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Ho-nee-um trail in the fall

Heinold, George
Mighty midget of mining,   pp. 7-10


Page 8

 
seed." Other naturalists of the era, including Witmer 
Stone and William Everett Cram, were in firm accord 
with Hornaday. Most recent naturalists, among them 
Wayne Barrett and George G. Goodwin, also champion 
the ground mole's cause. 
  Generally speaking, our American attitude is different. 
No country on earth spends more money than we do on 
such mole-exterminating devices as harpoon, choker or 
scissor-jaw traps, or such powerful poisons as carbon di- 
sulfide, cyanogen, or paradichlorobenzene. The most 
elaborate and costly mole-killing equipment I know of 
belongs to a man in one of my neighboring towns. He 
attaches a hose to the exhaust pipe of his Cadillac con- 
vertible, lets the engine run, sticks the other end of the 
hose in tunnels, and destroys moles by carbon monoxide 
asphyxiation. The great majority of us become perturbed 
by the ridges a mole creates as he tunnels just beneath 
the surface of our lawns, gardens, parks, or golf courses. 
We particularly dislike the hills which are formed when 
a mole pushes excess soil through the roof of his tunnels. 
Although it is the mice which invade his tunnels that 
destroy vegetables and bulbs which grow beneath the 
ground, most of us think the mole is the culprit. And so 
we continue to wage warfare against one of our chief 
benefactors. 
   Except for his valuable fur, our unappreciated friend 
is scarcely a thing of beauty. He is cylindrical in shape, 
has no visible neck, and his nearly-blind eyes are mere 
8 
slits. The snout of a mole isn't even as attractive as that 
of a rat, his inch-long tail is naked, and most of us would 
rather shake hands with a lobster than grasp one of his 
rough, oversized forepaws. But the fur of this tiny under- 
ground projectile is another matter entirely. "Moleskin", 
as it is referred to by furriers, has long been regarded by 
Europeans as one of the world's most elegant looking 
furs. It is used for evening wear, and has often been the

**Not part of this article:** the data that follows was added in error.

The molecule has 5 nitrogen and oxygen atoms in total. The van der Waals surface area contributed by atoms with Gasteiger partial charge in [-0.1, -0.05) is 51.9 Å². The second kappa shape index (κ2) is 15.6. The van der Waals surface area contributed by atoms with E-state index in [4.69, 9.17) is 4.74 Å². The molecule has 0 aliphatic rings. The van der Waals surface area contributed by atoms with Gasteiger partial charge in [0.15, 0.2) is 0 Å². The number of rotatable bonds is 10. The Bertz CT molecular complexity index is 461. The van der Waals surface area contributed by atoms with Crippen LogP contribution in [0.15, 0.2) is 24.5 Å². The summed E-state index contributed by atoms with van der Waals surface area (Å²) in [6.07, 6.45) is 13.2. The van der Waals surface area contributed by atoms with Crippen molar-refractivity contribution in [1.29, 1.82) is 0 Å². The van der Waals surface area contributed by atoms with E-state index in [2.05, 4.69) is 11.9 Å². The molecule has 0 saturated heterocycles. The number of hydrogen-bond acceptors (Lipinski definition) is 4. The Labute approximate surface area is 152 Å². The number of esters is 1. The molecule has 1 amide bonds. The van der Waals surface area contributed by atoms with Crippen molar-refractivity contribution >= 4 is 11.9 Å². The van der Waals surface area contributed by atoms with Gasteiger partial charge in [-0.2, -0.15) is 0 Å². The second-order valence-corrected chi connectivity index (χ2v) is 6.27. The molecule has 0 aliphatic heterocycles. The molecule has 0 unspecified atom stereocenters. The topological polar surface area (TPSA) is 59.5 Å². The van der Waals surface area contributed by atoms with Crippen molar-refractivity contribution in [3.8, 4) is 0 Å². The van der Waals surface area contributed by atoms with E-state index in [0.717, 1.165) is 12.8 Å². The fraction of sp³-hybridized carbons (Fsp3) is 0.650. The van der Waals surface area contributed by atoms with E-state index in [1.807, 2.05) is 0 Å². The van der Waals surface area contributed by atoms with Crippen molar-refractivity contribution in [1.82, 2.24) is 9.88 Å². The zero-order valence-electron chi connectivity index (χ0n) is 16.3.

garb of royalty. Moleskin looks well no matter how 
brushed, for it sets forward as well as backward. Because 
each skin is so small, about 300 would be required to 
make a full-length fur coat. The same type of garment 
can be made from about 50 mink pelts. 
  The mole has been following his labyrinthine subways 
for a long, long time. According to scientists, the little 
guy's ancestors heard the roars of the saber-toothed tiger 
and felt the tread of the dinosaur some fifty million years 
ago. Though the mole did not climb many rungs of evo- 
lution's ladder, he did manage to survive. 
  Poor eyesight. He has little need for keen eyesight - 
which is lucky because his eyes are nearly nonexistent 
and just about strong enough to distinguish between 
night and day. Except when evicted from his tunnels by 
such enemies as man, dogs, foxes or skunks, the only time 
I have ever known one to leave his element voluntarily 
is in the spring. His only reason for emerging above 
ground then is to gather dry leaves and dead grasses for 
the nest in which the young are born during March or 
April. 
  The common mole has one yearly litter of between 
three and six offspring, all of which are born completely 
blind, hairless and helpless. These tiny infants, which are 
about the size of a black-eyed pea, grow rapidly. By the 
end of two months they are nearly fully grown to six 
inches or slightly more. Some ten months later, with the 
coming of another spring, they themselves are ready to 
breed. The mole's active life is a short one, a maximum 
of three years, if he is lucky enough to die of old age. 
  As I have observed on a few occasions while studying 
them, moles which emerge topside to gather nesting ma- 
terial do so at great risk. Not being able to detect enemies 
because of their poor eyesight and minor sense of smell, 
they are completely at the mercy of any enemy capable 
of capturing and killing them. 
   One day, while seated with my back propped against 
the trunk of a large maple tree watching a mole search 
for nest grass, I caught sight of a shadow racing over the 
ground. Before I could look up, a diving hawk pounced 
on that hapless mole and air-lifted him swiftly away. At 
another time under similar circumstances it was a large 
black snake that caught the mole I was studying. And 
during still another the executioner, to my amazement, 
was a crow. 
   Tunnel fighter. I have good reason to suspect, how- 
ever, that the battles a mole wages against his larger 
enemies within the confines of his underground domain 
often end up differently. Though they are very small, hisj+ 


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